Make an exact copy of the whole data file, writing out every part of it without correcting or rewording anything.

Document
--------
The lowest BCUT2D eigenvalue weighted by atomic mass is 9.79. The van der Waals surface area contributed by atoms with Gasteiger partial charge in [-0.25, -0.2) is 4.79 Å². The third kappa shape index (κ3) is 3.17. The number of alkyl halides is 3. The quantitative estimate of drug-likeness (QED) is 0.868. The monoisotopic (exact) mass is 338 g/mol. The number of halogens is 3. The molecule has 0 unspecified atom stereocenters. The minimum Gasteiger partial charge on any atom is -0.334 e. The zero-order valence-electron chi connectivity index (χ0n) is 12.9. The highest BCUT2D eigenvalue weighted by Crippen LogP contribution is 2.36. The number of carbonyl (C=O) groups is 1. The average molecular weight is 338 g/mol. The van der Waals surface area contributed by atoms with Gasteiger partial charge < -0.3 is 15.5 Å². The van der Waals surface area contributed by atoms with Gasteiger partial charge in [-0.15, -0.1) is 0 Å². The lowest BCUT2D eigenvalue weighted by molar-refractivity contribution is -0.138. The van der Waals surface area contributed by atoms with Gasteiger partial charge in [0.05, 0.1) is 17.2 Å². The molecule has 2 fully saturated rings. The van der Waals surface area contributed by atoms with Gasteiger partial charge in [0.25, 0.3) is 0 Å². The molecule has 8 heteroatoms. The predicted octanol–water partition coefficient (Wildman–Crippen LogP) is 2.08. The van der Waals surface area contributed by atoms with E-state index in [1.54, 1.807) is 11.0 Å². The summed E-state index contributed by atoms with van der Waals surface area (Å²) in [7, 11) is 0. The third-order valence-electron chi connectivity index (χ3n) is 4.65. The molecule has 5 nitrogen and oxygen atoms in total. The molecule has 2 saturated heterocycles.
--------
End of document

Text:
The lowest BCUT2D eigenvalue weighted by atomic mass is 9.79. The van der Waals surface area contributed by atoms with Gasteiger partial charge in [-0.25, -0.2) is 4.79 Å². The third kappa shape index (κ3) is 3.17. The number of alkyl halides is 3. The quantitative estimate of drug-likeness (QED) is 0.868. The monoisotopic (exact) mass is 338 g/mol. The number of halogens is 3. The molecule has 0 unspecified atom stereocenters. The minimum Gasteiger partial charge on any atom is -0.334 e. The zero-order valence-electron chi connectivity index (χ0n) is 12.9. The highest BCUT2D eigenvalue weighted by Crippen LogP contribution is 2.36. The number of carbonyl (C=O) groups is 1. The average molecular weight is 338 g/mol. The van der Waals surface area contributed by atoms with Gasteiger partial charge < -0.3 is 15.5 Å². The van der Waals surface area contributed by atoms with Gasteiger partial charge in [-0.15, -0.1) is 0 Å². The lowest BCUT2D eigenvalue weighted by molar-refractivity contribution is -0.138. The van der Waals surface area contributed by atoms with Gasteiger partial charge in [0.05, 0.1) is 17.2 Å². The molecule has 2 fully saturated rings. The van der Waals surface area contributed by atoms with Gasteiger partial charge in [0.25, 0.3) is 0 Å². The molecule has 8 heteroatoms. The predicted octanol–water partition coefficient (Wildman–Crippen LogP) is 2.08. The van der Waals surface area contributed by atoms with E-state index in [1.54, 1.807) is 11.0 Å². The summed E-state index contributed by atoms with van der Waals surface area (Å²) in [7, 11) is 0. The third-order valence-electron chi connectivity index (χ3n) is 4.65. The molecule has 5 nitrogen and oxygen atoms in total. The molecule has 2 saturated heterocycles.